(RxWiki News) There’s an established and complex link between asthma and obesity. But which one comes first in children?
Researchers have long discussed the connection between obesity and asthma, and some have more recently discussed the link between the two conditions in kids.
Drawing from existing research, a new study suggests that childhood obesity may lead to asthma.
"Discuss weight management with your child’s pediatrician."
Allergist Perdita Permaul, MD, led this research, which looked at the link between childhood obesity and asthma, a chronic lung condition that narrows the airways.
The study authors suggested that childhood obesity likely contributes to asthma — instead of the other way around.
For their study, Dr. Permaul and team drew on past data on adults that found being overweight preceded asthma. They reviewed 28 published studies and papers.
“There isn’t as much evidence for children, but the progression from obesity to asthma, rather than the other way around, seems probable,” Dr. Permaul said in a press release.
The authors wrote that prenatal and early infant diets with lots of fruits, veggies, fish and legumes may help prevent childhood asthma.
"I do believe that there is a link between obesity and asthma. This is seen quite often in my private practice," said Thomas Seman, MD, a pediatrician at North Shore Pediatrics in Danvers, Mass.
"An issue such as this has to be addressed as soon as possible because children do not like feeling uncomfortable. If they are having a hard time breathing while playing/exercising, they will not look forward to this activity and become more sedentary. This, in turn, increases their weight and they have further issues. When cold season comes around, their asthma increases and they, once again, decrease activity," Dr. Seman told dailyRx News. "A truly vicious circle."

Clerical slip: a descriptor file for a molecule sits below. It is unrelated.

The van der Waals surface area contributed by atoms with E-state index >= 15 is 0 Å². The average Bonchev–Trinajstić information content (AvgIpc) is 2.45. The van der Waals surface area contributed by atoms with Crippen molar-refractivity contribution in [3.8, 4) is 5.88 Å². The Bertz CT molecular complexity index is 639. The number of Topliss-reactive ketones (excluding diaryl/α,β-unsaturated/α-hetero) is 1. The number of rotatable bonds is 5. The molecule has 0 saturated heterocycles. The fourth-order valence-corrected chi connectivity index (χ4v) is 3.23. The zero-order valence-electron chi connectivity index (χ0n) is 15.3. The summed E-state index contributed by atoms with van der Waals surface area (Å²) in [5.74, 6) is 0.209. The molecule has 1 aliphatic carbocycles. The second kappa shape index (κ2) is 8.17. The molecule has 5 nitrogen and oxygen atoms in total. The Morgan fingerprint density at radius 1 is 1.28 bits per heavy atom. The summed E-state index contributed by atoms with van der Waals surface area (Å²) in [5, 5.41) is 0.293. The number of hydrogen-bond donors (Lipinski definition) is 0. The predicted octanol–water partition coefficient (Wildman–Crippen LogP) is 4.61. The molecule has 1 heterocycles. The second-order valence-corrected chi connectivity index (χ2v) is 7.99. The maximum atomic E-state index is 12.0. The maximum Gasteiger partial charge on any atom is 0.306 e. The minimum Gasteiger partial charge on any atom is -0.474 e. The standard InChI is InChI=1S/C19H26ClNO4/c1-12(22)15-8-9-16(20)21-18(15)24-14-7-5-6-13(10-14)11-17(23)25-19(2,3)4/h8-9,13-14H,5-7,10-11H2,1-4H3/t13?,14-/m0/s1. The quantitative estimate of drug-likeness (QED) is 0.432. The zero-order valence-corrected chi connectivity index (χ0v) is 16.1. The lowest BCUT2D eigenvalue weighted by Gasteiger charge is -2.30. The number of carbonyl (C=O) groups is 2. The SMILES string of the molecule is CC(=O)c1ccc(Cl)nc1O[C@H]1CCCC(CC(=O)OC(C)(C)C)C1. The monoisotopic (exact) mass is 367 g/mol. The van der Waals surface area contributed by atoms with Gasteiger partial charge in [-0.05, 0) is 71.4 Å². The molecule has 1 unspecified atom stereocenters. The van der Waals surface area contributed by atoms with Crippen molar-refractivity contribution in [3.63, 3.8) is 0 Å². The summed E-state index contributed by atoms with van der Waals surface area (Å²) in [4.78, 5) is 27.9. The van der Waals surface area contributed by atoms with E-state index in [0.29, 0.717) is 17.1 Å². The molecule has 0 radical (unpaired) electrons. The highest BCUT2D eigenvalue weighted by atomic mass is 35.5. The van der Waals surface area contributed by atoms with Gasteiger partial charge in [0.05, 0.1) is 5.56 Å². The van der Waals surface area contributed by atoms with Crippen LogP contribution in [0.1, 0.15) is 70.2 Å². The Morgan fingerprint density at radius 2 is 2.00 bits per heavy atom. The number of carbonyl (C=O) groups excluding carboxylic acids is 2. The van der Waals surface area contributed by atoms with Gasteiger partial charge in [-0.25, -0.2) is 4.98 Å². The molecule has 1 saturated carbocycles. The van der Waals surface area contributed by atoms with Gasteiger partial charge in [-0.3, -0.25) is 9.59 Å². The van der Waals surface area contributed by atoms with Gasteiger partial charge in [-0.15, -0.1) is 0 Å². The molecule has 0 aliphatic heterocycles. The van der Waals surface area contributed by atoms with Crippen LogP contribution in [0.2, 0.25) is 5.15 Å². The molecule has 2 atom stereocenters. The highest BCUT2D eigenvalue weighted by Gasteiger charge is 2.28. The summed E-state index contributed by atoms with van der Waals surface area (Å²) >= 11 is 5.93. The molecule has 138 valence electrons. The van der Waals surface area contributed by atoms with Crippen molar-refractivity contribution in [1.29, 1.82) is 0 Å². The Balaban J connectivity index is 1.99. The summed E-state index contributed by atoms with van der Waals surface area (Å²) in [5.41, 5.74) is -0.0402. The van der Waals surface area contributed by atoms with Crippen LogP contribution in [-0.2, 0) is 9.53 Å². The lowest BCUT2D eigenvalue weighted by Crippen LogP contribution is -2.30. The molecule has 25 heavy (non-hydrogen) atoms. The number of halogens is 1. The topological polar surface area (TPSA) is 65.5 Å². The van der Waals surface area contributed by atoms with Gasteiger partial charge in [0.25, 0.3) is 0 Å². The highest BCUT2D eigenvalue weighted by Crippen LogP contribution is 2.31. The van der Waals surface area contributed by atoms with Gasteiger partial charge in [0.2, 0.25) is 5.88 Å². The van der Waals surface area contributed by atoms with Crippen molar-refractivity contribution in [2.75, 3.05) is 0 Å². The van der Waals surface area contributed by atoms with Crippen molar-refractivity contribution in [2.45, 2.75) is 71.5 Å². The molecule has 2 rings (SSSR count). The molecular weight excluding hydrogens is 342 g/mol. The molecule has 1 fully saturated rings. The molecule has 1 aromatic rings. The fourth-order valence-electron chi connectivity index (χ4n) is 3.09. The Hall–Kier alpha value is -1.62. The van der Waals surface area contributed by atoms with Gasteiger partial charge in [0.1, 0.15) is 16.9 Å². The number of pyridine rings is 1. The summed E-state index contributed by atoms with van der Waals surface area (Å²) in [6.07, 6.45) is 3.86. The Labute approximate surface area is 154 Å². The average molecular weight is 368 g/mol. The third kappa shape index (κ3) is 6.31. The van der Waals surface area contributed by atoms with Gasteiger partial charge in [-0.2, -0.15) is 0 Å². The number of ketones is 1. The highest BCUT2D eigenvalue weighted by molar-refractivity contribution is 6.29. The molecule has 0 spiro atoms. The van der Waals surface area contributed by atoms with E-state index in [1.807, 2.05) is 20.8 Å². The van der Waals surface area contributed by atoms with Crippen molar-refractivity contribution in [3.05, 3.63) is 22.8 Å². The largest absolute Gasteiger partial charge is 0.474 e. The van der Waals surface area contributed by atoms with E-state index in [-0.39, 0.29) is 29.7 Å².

"It is hard to get some parents on board with this since they think 1) the child is just making things up or 2) that they do not hear any wheezing in the child," said Dr. Seman, who was not involved in this study.
"Most often the sign for asthma is a cough," he said. "The wheeze is usually not audible unless the lungs are being listened to with a stethescope. So if there is coughing either during or right after exercise, the child should be evaluated for asthma. After intervention, a slow increase in the exercise routine gives the child the confidence that he/she can do it and is very important for increasing activity in the long run, as is caring for the asthma."
Dr. Permaul and team found that rapid growth in body mass index (BMI) during the first two years of life increased the risk of asthma up to age 6.
BMI is a height- and weight-based measure of body fat. A BMI of 25 or more is considered overweight.
The researchers described the effect of obesity on breathing. Being overweight could cause airways to narrow, leading to asthma.
The other side of the relationship is that asthma could make exercise more difficult for kids, which could lead to weight gain.
The authors noted a lack of data related to the lung volume capacity in obese children. They called for more study on the topic.
The study was published online Sept. 3 in the Annals of Allergy, Asthma and Immunology.
The National Institutes of Health and the Harvard Clinical and Translational Science Center at Harvard University funded the study. The authors did not report any conflicts of interest.